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Water effects can be created in levels via a number of different methods.

Water planes

  • Note: there is currently a bug in the toolset that prevents it from correctly posting levels to modules other than "Single player". The most obvious symptom of this bug is that water planes won't appear in-game. To post a level layout with water, first ensure that you've switched to the single player module via manage modules, and then once you've posted it you'll need to manually copy the resulting files from the single player override directory into your addin's directory.

The first thing to do in order to get water in the exterior level is to right click on the Terrain World, and insert a new water mesh.

After creating a water mesh you should see it in the area, it shows up as a flat mesh 256m x 256m by default. You can move it around just like you move around any other model. Move it up and down by holding down shift and then clicking on the water. If you select the water mesh in the hierarchy you can change the properties of the mesh.

It is a good idea to put a probe light directly over a small pond or lake. That way the reflections in the water will match up roughly with the shore. Don’t forget to render light maps before you render the probe lights, and you’ll need to turn on the Visualization on/off button to see the nice water color and reflections.

Textures: The textures (height and normal) make a huge difference, so playing around with these will make some really nice water.

Frequencies: It looks very nice if the frequencies are powers of 2 of each other, for instance if one is 2, then the other two can be 4 and 8 for instance.

Reflections: To get nice clear reflections the amplitude should be around 0.05 to 0.1.

Directions: For calm lakes it looks nice if the directions are opposite, but play around with these for some good results.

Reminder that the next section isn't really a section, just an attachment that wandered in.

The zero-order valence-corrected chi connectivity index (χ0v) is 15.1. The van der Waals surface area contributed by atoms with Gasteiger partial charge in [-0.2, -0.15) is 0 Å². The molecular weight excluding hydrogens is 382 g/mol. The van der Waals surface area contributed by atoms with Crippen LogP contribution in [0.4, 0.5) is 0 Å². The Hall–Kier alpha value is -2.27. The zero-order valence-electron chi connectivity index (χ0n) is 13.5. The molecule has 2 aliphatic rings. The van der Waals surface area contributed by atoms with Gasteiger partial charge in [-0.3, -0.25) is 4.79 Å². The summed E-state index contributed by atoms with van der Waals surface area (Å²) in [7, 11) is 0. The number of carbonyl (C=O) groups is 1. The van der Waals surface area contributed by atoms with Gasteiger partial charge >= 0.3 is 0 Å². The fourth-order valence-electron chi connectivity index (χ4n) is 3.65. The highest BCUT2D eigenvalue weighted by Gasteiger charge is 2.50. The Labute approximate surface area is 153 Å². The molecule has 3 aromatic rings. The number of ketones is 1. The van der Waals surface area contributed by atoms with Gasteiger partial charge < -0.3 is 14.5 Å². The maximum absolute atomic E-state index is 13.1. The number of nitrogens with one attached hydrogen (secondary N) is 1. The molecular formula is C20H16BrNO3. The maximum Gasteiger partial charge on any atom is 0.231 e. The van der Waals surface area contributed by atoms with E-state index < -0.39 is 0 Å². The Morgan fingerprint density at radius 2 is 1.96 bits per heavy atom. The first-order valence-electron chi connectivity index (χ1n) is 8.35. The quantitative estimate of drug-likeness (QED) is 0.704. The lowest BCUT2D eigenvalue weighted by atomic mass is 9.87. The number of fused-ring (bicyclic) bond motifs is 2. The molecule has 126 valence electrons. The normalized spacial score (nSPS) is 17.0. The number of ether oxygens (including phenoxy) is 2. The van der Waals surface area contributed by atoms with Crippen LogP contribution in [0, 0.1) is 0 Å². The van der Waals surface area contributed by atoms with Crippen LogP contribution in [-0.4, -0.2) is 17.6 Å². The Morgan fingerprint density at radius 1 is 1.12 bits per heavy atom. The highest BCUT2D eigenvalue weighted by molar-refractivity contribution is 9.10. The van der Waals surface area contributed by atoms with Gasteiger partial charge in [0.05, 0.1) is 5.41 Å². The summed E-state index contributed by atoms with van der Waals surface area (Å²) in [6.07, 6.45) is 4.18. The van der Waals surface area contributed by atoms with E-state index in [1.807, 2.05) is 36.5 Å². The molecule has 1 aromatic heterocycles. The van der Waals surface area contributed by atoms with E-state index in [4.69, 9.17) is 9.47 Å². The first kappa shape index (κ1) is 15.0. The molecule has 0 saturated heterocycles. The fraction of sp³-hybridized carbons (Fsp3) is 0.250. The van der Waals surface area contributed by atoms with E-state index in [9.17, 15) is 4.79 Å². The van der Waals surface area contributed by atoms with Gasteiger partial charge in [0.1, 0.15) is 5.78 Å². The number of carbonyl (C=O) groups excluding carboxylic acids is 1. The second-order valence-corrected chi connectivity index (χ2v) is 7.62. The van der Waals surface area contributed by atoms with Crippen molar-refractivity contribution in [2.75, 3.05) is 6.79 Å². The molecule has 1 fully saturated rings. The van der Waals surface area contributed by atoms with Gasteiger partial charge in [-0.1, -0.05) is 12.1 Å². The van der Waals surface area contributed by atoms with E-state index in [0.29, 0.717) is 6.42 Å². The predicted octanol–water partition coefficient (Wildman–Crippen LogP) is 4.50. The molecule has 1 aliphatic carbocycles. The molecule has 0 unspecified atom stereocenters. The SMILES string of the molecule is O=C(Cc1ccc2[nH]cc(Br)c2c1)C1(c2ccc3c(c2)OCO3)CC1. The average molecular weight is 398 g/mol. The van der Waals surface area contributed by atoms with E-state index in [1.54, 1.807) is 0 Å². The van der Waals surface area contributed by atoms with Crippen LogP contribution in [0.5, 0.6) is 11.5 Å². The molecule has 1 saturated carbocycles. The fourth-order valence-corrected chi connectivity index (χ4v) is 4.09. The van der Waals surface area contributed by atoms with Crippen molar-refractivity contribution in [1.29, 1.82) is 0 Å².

Depth: Play around with the Shallow Depth to move the waves closer to shore or farther away.

Water Seams: Play with the Max Tessellation level and the subdivide depth tolerance to create more mesh resolution and reduce the seams that you see. Once the mesh is in place and you are happy with it, you can also play with the terrain height around it to hide any that are left.

Water Mesh Size: Try to keep the water mesh only slightly bigger than the actual size of the lake or pond as it will get a much better resolution if it is smaller.

Play Button: Toggle the play button on so you can see the water continually animating.

During export, the water collision mesh is automatically generated based on the intersection of the water plane and the terrain.


Selection Lock
Water Mesh ID
Position X
Position Y
Position Z
Rotation X (degrees)
Rotation Y (degrees)
Rotation Z (degrees)
Location Relative
Relative Position X
Relative Position Y
Relative Position Z
Relative Rotation X (degrees)
Relative Rotation Y (degrees)
Relative Rotation Z (degrees)
Collision Wall Height
Walkable Depth
Water Mesh
Maximum Tessellation This is the splitting up the water mesh into finer level, much like terrain tessellation. In this case the choices are 1-6, anything higher does nothing extra.
Show Grid Set this to true to show the water mesh in red, false to hide it.
Size X This is the X,Y size of the water mesh in meters.
Size Y This is the X,Y size of the water mesh in meters.

Surface color

Specular settings
Enable Specular On Water
Specular falloff
Specular multiplier
Sunlight specular power
Use debug reflection
Transparency settings
Opacity falloff
Show transparency as color
Water clarity
Water surface
Deep Color This is the color for the deep water.
Shallow Color This is the color for the shallow water.
Waves Normal Map is the normal map to use for the waves.

Wave settings

Wave 1, 2 and 3
Wave Direction
Wave Height
Wave Speed (m/s)
Wave Tiling

Water models

Water planes can be tilted, but they are constrained to remain flat and rectangular. This can prevent certain types of water usage, for example a water plane can't simulate a fast-flowing forest brook very well.

For these purposes a custom model may be needed. Existing examples include:

Water VFX

Very fast-flowing water can produce a foamy surface and sprays of droplets that are best simulated using VFX. Fountains and waterfalls are the most obvious of these sorts, but you can also use a stream of VFX particles flowing through a streambed to simulate frothy rapids. This sort of usage works well in conjunction with a custom water model underneath the VFX.